- Prime Minister Giuseppe Conte signed a decree imposing restrictions to the movement of people in the region of Lombardy and 14 other northern provinces.
- The measures affect more that 16 million people, banning them from moving in and out of those areas.
- Rumors that the extended quarantine measures Saturday night were to be implemented prompted scenes of panic among residents trying to get out before the restrictions came into force.
Italy's extended quarantine restricting the movement of people in its industrial northern heartland have provoked panic among residents and accentuated the country's north-south divide.
Prime Minister Giuseppe Conte signed a decree on Sunday imposing restrictions to the movement of people in the northern region of Lombardy — the epicenter of the outbreak in Italy — and 14 other provinces across the north, until April 3. The measures (an extension of a preexisting lockdown of 11 towns in Lombardy and Veneto) now affect more than 16 million people, banning them from moving in and out of those areas.
The publication of a draft decree Saturday afternoon by a newspaper revealing the forthcoming, wider quarantine measures prompted panic among residents trying to get out before the restrictions came into force after midnight.
Media reports said bars and restaurants emptied and thousands of people tried to leave the region in cars and trains, where there were reports of shoving and pushing by passengers.
Violent protests have broken out in 27 Italian prisons against coronavirus restrictions with many inmates asking for an amnesty due to the virus emergency, news agency ANSA reported Monday, citing local sources.
Some 20 inmates had managed to break out of Foggia prison in Puglia during a riot Monday morning, ANSA said citing local sources. Shop keepers in the area were told to close their shops in the vicinity of the prison.
Prison unrest broke out in a prison in Modena Sunday after inmates were informed that visits from relatives had been banned to prevent the spread of infection. In the south, relatives of detainees in a Poggioreale prison in Naples clashed with police against the government ban.
Italian stocks on the blue-chip FTSE MIB initially failed to open Monday along with other European markets. When the index did open, stocks were trading down around 2,290 points, or around 11% lower, and by late afternoon the index was down around 9.5%.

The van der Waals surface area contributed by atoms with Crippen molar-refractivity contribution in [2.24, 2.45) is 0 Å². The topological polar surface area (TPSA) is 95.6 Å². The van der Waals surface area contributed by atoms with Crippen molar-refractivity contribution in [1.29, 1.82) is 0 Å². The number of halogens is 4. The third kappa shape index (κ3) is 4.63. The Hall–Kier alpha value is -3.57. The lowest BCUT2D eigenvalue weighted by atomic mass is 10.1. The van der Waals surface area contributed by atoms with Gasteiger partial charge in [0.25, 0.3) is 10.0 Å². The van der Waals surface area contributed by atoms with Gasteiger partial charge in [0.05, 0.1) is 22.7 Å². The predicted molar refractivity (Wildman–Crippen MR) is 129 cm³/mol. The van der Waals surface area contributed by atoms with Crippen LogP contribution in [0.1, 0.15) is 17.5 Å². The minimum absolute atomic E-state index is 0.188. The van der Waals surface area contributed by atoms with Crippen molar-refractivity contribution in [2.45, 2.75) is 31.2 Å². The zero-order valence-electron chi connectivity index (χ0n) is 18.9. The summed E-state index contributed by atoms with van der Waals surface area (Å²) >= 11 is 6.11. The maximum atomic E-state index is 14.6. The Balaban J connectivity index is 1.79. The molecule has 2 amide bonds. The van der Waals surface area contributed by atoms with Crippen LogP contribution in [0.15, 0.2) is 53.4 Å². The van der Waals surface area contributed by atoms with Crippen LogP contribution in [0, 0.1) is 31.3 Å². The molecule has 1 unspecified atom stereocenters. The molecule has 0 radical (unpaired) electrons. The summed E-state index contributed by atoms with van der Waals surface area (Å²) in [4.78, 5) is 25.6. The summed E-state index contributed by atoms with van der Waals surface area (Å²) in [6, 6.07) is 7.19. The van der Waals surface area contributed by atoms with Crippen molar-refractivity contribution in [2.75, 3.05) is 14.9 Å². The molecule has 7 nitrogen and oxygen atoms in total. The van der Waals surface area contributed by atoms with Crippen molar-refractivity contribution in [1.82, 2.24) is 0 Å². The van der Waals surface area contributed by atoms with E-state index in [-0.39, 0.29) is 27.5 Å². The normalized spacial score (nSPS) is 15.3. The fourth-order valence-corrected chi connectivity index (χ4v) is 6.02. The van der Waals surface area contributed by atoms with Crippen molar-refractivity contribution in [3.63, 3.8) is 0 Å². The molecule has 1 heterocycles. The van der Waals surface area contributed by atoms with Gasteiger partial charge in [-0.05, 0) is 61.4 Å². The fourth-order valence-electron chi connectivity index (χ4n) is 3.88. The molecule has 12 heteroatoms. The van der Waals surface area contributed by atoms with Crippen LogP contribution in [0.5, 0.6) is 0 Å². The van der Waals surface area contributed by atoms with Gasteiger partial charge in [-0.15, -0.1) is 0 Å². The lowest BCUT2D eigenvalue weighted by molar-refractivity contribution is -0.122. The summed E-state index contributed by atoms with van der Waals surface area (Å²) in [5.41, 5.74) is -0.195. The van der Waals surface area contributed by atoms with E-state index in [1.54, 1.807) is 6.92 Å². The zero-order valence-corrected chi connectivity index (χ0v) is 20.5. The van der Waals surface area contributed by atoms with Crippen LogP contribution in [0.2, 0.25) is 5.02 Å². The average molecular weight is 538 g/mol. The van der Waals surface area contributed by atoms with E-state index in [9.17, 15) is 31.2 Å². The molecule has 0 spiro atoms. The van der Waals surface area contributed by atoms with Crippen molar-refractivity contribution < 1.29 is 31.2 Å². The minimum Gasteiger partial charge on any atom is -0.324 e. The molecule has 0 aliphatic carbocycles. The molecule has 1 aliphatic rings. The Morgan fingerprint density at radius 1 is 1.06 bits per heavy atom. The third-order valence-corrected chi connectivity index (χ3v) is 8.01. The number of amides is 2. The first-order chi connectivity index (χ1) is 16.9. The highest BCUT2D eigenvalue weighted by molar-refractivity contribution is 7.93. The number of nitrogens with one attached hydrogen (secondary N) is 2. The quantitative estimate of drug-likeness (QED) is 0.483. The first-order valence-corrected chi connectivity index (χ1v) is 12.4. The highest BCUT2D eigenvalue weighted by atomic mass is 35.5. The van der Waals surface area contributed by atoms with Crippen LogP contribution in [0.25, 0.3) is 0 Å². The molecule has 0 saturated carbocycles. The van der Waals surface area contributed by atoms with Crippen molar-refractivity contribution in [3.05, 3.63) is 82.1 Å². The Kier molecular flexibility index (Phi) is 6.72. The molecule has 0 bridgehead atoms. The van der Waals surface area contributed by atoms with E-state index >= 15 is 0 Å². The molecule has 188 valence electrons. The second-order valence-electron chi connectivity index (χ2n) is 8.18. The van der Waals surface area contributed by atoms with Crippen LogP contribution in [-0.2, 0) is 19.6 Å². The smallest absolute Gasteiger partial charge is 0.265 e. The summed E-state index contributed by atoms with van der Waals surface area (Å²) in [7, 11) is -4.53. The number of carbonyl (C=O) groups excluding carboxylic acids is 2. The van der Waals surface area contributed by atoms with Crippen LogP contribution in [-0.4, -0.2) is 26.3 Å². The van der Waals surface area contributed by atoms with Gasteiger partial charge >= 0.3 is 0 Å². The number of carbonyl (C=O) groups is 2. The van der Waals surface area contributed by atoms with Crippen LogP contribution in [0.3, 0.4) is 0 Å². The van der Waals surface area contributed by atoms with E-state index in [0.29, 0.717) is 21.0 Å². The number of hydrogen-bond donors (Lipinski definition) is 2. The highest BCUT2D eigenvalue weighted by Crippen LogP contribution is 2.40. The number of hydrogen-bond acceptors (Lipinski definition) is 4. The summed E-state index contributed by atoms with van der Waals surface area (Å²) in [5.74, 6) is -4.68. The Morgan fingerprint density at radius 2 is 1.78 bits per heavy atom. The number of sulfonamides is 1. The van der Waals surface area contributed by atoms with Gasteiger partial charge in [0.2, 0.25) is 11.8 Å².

Italy now has 7,375 confirmed cases of the virus and 366 deaths. The outbreak has been concentrated in Italy's wealthiest northern regions of Lombardy (where there are 3,372 confirmed cases), Emilia-Romagna (with 1,097 cases) and Veneto and has highlighted Italy's north-south economic and cultural divide.
The presidents of the southern regions of Campania, Puglia and Calabria — which have far few cases of the virus — have pleaded with their own inhabitants studying or working in the north not to bring the virus back down south, telling people "don't come down here."
Those regions, as well as Basilicata and Molise, have signed decrees ordering anyone who does arrive from the affected northern regions into a self-imposed quarantine for two weeks. Puglia's president said those who ignored the order were committing a crime and could be prosecuted.
"I speak to you as if you were my children, my brothers, my nephews and nieces: Stop and go back," Michele Emiliano, Puglia's president, said on Facebook Saturday.
"Get off at the first train station, do not catch planes for Bari and Brindisi, turn back in your cars, get off your buses at the next stop. Do not bring the epidemic that has hit Lombardy, Veneto and Emilia-Romagna to your Puglia," he said, appealing to the region's citizens stuck in the affected areas.
La Repubblica newspaper quoted Jole Santelli, the governor of Calabria, as telling people that "returning from the north in an uncontrolled way puts our country in danger. ... Don't do it, stop!"
"The government must block an exodus to Calabria, which risks triggering a disastrous bomb," said Jole Santelli, the president of Calabria.
Economists predict that Italy's economy, weak before the outbreak, will go into recession and the government has already announced that it will spend billions of euros to try to mitigate the economic impact of the virus on businesses and to help the north's beleaguered health-care system.